Interesting article. I admit I have always been surprised by the way that Russia is referred to as defeated and the way the press continuously say “America won the Cold War” when in reality Bush and Gorbachev reached an agreement to end the Cold War. I had always believed that the Cold War and the Soviet Union ended due to political change in Russia, rather than any direct American actions. But then the US have always had a knack for rewriting history in their favour.

    I do think that Russians have a right to feel aggrieved, after all they seem to have gone from a Super Power to a nobody overnight, the US particularly and I suppose NATO too no longer saw them as any kind of power. Which is absurd really as they still have the second largest military in the world but it seems the US have the final say as to who is and who isn’t in their club. I don’t think that the West or the US did enough to help the fledgling Russian democracy. I remember seeing on TV the huge queues outside near empty supermarkets in Russia and the people complaining that democracy is worse than communism. I think that the lack of help was intentional though, I think that the US and perhaps the rest of the West wanted to make sure that Russian power was crippled. The US had done it before at the end of Word War II, when they made sure that the British Empire was dismantled and continued to ensure that Britain was no longer able to have much influence in world events.

    I can also see why NATO must seem like a slap in the face to Russia, particularly as every one seems to be able to join, except of course Russia. I don’t think that NATO is needed anymore.

    The question is whether Russia is playing for pride or trying to be a counter balance to the US (which in my opinion is desperately needed), the world doesn’t need another super power doing whatever it wants in the world.

  8. Pretty pathetic article. So is the U.S. a massive colonial power because it expanded from its 13 colonies?

  9. Hello Golosha, perhaps not expanding the original colonies, at least not technically as the Indians didn’t actually have their own state, but certainly when they took parts of Mexico, conquered Hawaii, the Philipines and Cuba. You could claim that Hawaii is still a colony today and if not Hawaii then Puerto Rico certainly is.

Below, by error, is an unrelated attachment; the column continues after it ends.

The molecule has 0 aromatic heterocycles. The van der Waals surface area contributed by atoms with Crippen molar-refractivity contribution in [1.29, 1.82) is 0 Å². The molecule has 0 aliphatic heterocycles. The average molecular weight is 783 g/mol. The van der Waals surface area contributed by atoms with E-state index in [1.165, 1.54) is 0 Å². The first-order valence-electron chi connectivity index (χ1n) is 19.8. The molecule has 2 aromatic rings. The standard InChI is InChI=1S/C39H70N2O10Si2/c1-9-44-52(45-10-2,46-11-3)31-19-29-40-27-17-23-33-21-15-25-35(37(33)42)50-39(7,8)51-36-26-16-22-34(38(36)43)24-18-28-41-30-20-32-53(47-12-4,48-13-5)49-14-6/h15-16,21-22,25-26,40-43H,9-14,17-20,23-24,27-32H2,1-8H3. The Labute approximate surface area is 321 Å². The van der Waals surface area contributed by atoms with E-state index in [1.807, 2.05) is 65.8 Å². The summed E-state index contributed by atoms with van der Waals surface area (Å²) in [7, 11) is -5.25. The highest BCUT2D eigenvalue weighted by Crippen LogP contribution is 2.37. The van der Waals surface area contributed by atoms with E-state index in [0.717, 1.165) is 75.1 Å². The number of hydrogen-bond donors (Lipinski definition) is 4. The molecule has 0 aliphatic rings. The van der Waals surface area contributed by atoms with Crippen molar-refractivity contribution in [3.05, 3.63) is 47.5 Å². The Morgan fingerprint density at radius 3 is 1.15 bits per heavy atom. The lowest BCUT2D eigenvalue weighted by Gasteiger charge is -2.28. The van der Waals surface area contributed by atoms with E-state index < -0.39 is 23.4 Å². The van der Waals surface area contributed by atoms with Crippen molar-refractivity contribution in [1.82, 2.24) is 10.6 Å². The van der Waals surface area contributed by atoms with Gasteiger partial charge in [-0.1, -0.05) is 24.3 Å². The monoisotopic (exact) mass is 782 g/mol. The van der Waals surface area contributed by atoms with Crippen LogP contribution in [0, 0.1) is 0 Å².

10. Alex & The Unknowns

    Interesting,
    and the map is beautiful.

    But still, I agree with Anton that you should reconsider your opinion on Chechnya “rebels”. As 90% of local Chechnya population don’t support them.

  11. It isn’t my opinion that the Chechen Separatists were freedom fighters, that is just the way it goes. If there is a group fighting for autonomy for a region, particularly against a colonial power, then they are classed as freedom fighters or rebels.

    Take the American Revolutionary war for example, known as the War of Independence in the US, they were considered by the British as rebels but they called themselves Patriots and Freedom Fighters.

    Also the Philippine Insurrection, known as the War of Independence to the Filipinos fighting it, the US considered them rebels, revolutionaries and terrorists. They considered themselves freedom fighters, but they lost.

    For me personally the Chechen Separatists were/are terrorists, any group, no matter how noble the cause, that kills innocents, particularly women and children, is a terrorist group. But as the saying goes, ‘history is written by the victors’.

    Israel for example was set up by a terrorist group, the first Prime Minister was head of said group, but who remembers that now? Had the Chechen Separatists won, I am sure that they would be heroes now in Chechnya and considered ‘Freedom Fighters’ even those that wouldn’t have liked their methods would have liked the results.

  12. Pingback: Putin let’s the mask slip « Charlie’s Space

  13. I’m reading some post about Chechnya , I see here some of russian or whatever people trying to say that Chechens don’t support chechen freedom fighters or whatever lie is coming from russians or whoever-U WRONG.

    Since 1994 in Chechnya, Russia killed 345 000 chechens including children but nobady mention about that why word is so cruel to Chechen people? Who don’t see the real terrorist is RUSSIAN GOVERMENT who first started war in Chechnya. Why do you think some of chechen became terrorist because Russian killed their fathers mather suns doughters sister.

    Russia is not freedom country and no democracy, dictators country, and now Chechens want independent state from that cruel dictator and kgb country.

    World must support Chechnya! Chechens want to live in free democratic chechen state.